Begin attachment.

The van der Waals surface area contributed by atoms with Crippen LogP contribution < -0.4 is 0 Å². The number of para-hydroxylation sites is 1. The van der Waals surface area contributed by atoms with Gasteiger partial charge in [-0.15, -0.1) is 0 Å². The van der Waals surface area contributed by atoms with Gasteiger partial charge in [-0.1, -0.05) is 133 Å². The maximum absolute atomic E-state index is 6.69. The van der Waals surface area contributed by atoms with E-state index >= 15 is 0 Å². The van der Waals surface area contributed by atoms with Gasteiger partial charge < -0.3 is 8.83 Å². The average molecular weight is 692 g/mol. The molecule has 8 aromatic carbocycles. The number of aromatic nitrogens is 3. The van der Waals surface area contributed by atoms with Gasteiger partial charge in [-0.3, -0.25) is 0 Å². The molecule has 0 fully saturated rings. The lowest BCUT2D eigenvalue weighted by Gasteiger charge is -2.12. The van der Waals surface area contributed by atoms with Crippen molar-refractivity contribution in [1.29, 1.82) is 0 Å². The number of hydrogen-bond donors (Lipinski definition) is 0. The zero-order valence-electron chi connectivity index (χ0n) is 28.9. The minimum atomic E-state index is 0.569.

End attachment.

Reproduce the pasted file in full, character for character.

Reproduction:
The van der Waals surface area contributed by atoms with Crippen LogP contribution < -0.4 is 0 Å². The number of para-hydroxylation sites is 1. The van der Waals surface area contributed by atoms with Gasteiger partial charge in [-0.15, -0.1) is 0 Å². The van der Waals surface area contributed by atoms with Gasteiger partial charge in [-0.1, -0.05) is 133 Å². The maximum absolute atomic E-state index is 6.69. The van der Waals surface area contributed by atoms with E-state index >= 15 is 0 Å². The van der Waals surface area contributed by atoms with Gasteiger partial charge < -0.3 is 8.83 Å². The average molecular weight is 692 g/mol. The molecule has 8 aromatic carbocycles. The number of aromatic nitrogens is 3. The van der Waals surface area contributed by atoms with Gasteiger partial charge in [-0.3, -0.25) is 0 Å². The molecule has 0 fully saturated rings. The lowest BCUT2D eigenvalue weighted by Gasteiger charge is -2.12. The van der Waals surface area contributed by atoms with Crippen molar-refractivity contribution in [1.29, 1.82) is 0 Å². The number of hydrogen-bond donors (Lipinski definition) is 0. The zero-order valence-electron chi connectivity index (χ0n) is 28.9. The minimum atomic E-state index is 0.569.